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De Soto Frank

"Progress" (?!!)

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Have to let of a little steam here;<P>Regarding "progress", "technological advances", and other hooey...<P>Just replaced the composite headlight capsules on my daily-driver '93 Escort GT <BR>(Think we'll see that at an antique car show 20 years from now? tongue.gif" border="0 ), because they were so dull & dingy inside that I couldn't see where I was going at night!<P>I thought the manufacturers switched to "Sealed-Beams" in 1940 for just this reason! A sealed lamp that always stayed in focus and retained consistent brightness through its working life etc. !<P>I've seen a lot of late model cars (seems to be mostly Fords & Chrysler Corp) with these "composite headlights" which are going yellow or green. On some, the lenses are almost opaque!<BR>Even saw one with 3 inches of water in it!<BR>(Didn't find any Goldfish, though it wouldn't have surprised me!)<P>Now, when a sealed-beam burns-out, I can get another one for between $6 & $10 dollars (even a new 6-volt!), and she's "good as new".<BR>These aftermarket headlight envelopes were over $80.00 each!<BR>(They're nice'n brite now, and the aiming screws actually work...but still!)<P>I guess we're just not supposed to keep a car more than 3 or 4 years nowadays...<P>Maybe I can do a sealed-beam "down-grade"conversion on the Escort next time! grin.gif" border="0

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I've also seen some older Volvos with opaque plastic headlight lenses. So it is not just North American manufacturers.<P>My impression was that the requirement for sealed beam headlights was relaxed for two reasons: 1) The Europeans showed that you could make good bulb and reflector headlights. 2) The manufacturers were claiming that they could not get good aerodynamics for better gas mileage without integrating the headlight shape into the body better.<P>You will note that the aerodynamics for better mileage argument is not really valid: The average mileage of a car on the highways in the US today is worse than the average car of 20 years ago.

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Stand in front of Ed Blennd's '34 Packard some night after he's just polished those silver reflectors and tell me they don't throw enough light. cool.gif" border="0 People were just too lazy to keep them shined up. The cost of these new lens/bulb combos is ridiculous. I like the idea of the "downgrade" solution. grin.gif" border="0

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I agree, plastic polycarbonate lenses for headlights are a dumb idea as well as those plastic chrome flashed reflectors that seem to turn black with any kind of moisture contamination in the housing.

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The ones on my Dodge truck got dull and lifeless and the dealer wanted too much money for a new one.<BR>I got the plastic polishing kit from Eastwood and used it to make it look and work like new. Shortly after doing this, I hit a pole smashing the lite.

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Hey,lighten up guys.<BR>try to see it from the manufacturer's point of view, think of the per-unit savings with blow-moulded lenses instead of heavy,expensive glass which is not only old-fashioned but dangerous as well! think of the damage that a flying sliver could inflict!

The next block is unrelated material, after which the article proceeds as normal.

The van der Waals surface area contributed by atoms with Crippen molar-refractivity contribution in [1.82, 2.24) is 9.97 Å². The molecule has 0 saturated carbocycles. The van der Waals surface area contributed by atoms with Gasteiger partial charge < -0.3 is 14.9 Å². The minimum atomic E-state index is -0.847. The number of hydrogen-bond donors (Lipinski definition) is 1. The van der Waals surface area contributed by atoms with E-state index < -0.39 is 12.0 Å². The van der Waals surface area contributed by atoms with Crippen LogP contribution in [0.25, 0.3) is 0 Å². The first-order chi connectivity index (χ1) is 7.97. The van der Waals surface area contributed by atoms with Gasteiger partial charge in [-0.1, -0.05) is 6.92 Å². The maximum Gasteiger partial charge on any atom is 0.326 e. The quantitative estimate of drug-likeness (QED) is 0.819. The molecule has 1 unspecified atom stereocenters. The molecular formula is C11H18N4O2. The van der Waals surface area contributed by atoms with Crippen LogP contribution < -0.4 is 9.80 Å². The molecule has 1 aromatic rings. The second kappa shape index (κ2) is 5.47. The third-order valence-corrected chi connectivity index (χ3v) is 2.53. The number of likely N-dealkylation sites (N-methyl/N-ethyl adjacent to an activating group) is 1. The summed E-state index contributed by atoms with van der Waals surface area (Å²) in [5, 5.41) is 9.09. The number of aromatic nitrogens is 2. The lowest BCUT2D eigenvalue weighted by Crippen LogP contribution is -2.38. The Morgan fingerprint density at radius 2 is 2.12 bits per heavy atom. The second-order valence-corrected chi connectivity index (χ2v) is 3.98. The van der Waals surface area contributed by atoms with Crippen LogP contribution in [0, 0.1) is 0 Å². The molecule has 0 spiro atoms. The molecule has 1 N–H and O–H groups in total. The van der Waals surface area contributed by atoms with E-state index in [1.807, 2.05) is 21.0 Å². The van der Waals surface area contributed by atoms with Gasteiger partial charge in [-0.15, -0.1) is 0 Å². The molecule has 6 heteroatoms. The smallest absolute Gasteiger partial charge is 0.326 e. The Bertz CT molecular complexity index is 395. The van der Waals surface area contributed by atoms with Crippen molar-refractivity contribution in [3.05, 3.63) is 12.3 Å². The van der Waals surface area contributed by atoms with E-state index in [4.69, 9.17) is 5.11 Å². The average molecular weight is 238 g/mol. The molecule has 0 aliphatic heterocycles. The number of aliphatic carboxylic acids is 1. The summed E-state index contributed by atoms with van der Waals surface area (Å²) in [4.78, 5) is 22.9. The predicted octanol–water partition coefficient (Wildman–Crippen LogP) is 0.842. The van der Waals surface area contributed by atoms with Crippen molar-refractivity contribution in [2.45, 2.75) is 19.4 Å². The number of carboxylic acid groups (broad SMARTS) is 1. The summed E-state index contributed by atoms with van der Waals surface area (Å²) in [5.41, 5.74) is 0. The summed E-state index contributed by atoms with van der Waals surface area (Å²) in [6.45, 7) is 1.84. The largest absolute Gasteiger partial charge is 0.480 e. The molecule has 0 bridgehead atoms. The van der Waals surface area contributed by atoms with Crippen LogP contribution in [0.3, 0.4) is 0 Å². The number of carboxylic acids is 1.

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Be glad you don't have the HID lights. Seems they are being removed at the local malls by aahh, uumm (entrepreneurs) while folks are shopping.<BR> These are major $$$ to replace.

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The next time you need a headlight, try the salvage yard. Parts like that are very inexpensive and most of the time are not charged for at all.

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GM Bob,<BR> I didn't find any composite head lights being given away while traveling in Michigan a few years ago. Had to pay $160.00 for a used unit in a recycling yard for an '89 Cadillac.<BR>Thought it was bettr than paying over $200.00 for a new one at a dealer. That was one expensive little pebble!<P> Tom

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Regarding Salvage yard headlites,<P><BR>Usually, I'd be "thrifty" and scrounge a set from a local yard who usually treats me very well, but (here's where Dad's "fatherly advice" comes back ot haunt me!) I just don't seem to have the time (or decent weather) to do that these days!<P>More irony; I installed these new "envelopes" last Friday; yesterday, on the way home from work during a snow squall, I watched in moderate horror as the newer Jeep Grand Cherokee in front of me on the "on-ramp" of the expressway began to fish tail, then oscillate 180 degrees a couple of times, finally coming to rest still upright, with its front bumper just inches from the guard rail. shocked.gif" border="0 <BR>Had I not been driving "defensively" (read: keeping my distance), I could've had those new headlights wiped-out! frown.gif" border="0 <P>SUVs are another "rant waiting to happen";<BR>hopefully I want inflict that one on this forum! wink.gif" border="0

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There is nothing wrong with SUV's! The nut behind the wheel of some of them is in question.

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Whether or not anything is wrong with suv's is strictly a matter of personal opinion, I think they reflect a fundamental core values deficit in society as a whole,these obese, cheaply made chariots of entitlement and clueless yuppie flippancies, will they be the Pierce Arrows and Caddy v16's Lincolns and Packards of tomorrow? I doubt it. mad.gif" border="0mad.gif" border="0

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Frank,<P> I can relate to your experience of nearly wasting your expensive new headlights in a collision.<BR>In the story I told above, the headlight was bought on July 3rd. On the way home on July 7, my wife "parked" the car about 200 feet off the road in a swamp. I was so ticked, I sold the car on the spot and we rode together with me driving the truck and trailer and she was relegated to being a passenger for the next 2800 miles.<P> On the subject of SUVs; I have a theory about people who buy them. They seem to be people who have gotten used to taking their feet with them. Did you ever try riding as a passenger in a modern unit body passenger car for more than a couple hours? Your foot placement options are VERY limited. In a truck based vehicle like an SUV, where you have a body on a frame, the floor is almost always far more spacious than a car floor. The last time any passenger was known to re-position his feet in a Camaro or Firebird was 1981. (still luvem though). <P> Tom